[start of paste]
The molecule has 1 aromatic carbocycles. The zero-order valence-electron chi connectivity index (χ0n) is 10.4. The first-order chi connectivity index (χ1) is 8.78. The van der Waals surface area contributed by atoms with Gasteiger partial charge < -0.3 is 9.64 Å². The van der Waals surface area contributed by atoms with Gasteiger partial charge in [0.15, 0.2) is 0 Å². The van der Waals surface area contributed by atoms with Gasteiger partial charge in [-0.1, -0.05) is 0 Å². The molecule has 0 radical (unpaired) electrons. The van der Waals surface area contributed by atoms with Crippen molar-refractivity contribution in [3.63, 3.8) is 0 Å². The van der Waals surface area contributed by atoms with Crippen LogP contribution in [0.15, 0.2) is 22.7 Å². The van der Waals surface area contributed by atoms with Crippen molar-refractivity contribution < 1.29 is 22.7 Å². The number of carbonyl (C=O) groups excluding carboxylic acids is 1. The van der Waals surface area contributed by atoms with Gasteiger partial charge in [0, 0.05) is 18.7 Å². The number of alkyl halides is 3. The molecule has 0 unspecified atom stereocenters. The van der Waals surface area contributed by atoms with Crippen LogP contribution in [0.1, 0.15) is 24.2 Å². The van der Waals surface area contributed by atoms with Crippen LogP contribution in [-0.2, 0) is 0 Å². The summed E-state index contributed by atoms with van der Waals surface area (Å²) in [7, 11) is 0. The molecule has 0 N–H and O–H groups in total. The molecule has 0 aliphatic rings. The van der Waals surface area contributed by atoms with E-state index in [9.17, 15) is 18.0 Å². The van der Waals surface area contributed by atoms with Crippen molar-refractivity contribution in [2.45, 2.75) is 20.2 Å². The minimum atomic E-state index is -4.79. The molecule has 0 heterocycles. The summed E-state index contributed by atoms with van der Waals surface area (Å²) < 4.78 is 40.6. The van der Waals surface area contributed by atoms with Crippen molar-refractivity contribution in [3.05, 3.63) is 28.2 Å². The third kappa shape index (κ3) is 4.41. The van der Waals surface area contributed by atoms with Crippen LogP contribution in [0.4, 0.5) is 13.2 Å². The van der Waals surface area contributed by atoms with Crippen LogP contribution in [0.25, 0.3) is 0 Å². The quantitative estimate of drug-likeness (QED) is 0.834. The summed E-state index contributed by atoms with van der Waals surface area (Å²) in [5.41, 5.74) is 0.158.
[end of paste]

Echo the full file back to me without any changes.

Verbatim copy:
The molecule has 1 aromatic carbocycles. The zero-order valence-electron chi connectivity index (χ0n) is 10.4. The first-order chi connectivity index (χ1) is 8.78. The van der Waals surface area contributed by atoms with Gasteiger partial charge < -0.3 is 9.64 Å². The van der Waals surface area contributed by atoms with Gasteiger partial charge in [0.15, 0.2) is 0 Å². The van der Waals surface area contributed by atoms with Gasteiger partial charge in [-0.1, -0.05) is 0 Å². The molecule has 0 radical (unpaired) electrons. The van der Waals surface area contributed by atoms with Crippen molar-refractivity contribution in [3.63, 3.8) is 0 Å². The van der Waals surface area contributed by atoms with Crippen LogP contribution in [0.15, 0.2) is 22.7 Å². The van der Waals surface area contributed by atoms with Crippen molar-refractivity contribution < 1.29 is 22.7 Å². The number of carbonyl (C=O) groups excluding carboxylic acids is 1. The van der Waals surface area contributed by atoms with Gasteiger partial charge in [0, 0.05) is 18.7 Å². The number of alkyl halides is 3. The molecule has 0 unspecified atom stereocenters. The van der Waals surface area contributed by atoms with Crippen LogP contribution in [0.1, 0.15) is 24.2 Å². The van der Waals surface area contributed by atoms with Crippen LogP contribution in [-0.2, 0) is 0 Å². The summed E-state index contributed by atoms with van der Waals surface area (Å²) in [7, 11) is 0. The molecule has 0 N–H and O–H groups in total. The molecule has 0 aliphatic rings. The van der Waals surface area contributed by atoms with E-state index in [9.17, 15) is 18.0 Å². The van der Waals surface area contributed by atoms with Crippen molar-refractivity contribution in [2.45, 2.75) is 20.2 Å². The minimum atomic E-state index is -4.79. The molecule has 0 heterocycles. The summed E-state index contributed by atoms with van der Waals surface area (Å²) < 4.78 is 40.6. The van der Waals surface area contributed by atoms with Crippen molar-refractivity contribution in [3.05, 3.63) is 28.2 Å². The third kappa shape index (κ3) is 4.41. The van der Waals surface area contributed by atoms with Crippen LogP contribution in [0.4, 0.5) is 13.2 Å². The van der Waals surface area contributed by atoms with Crippen LogP contribution in [0.25, 0.3) is 0 Å². The quantitative estimate of drug-likeness (QED) is 0.834. The summed E-state index contributed by atoms with van der Waals surface area (Å²) in [5.41, 5.74) is 0.158.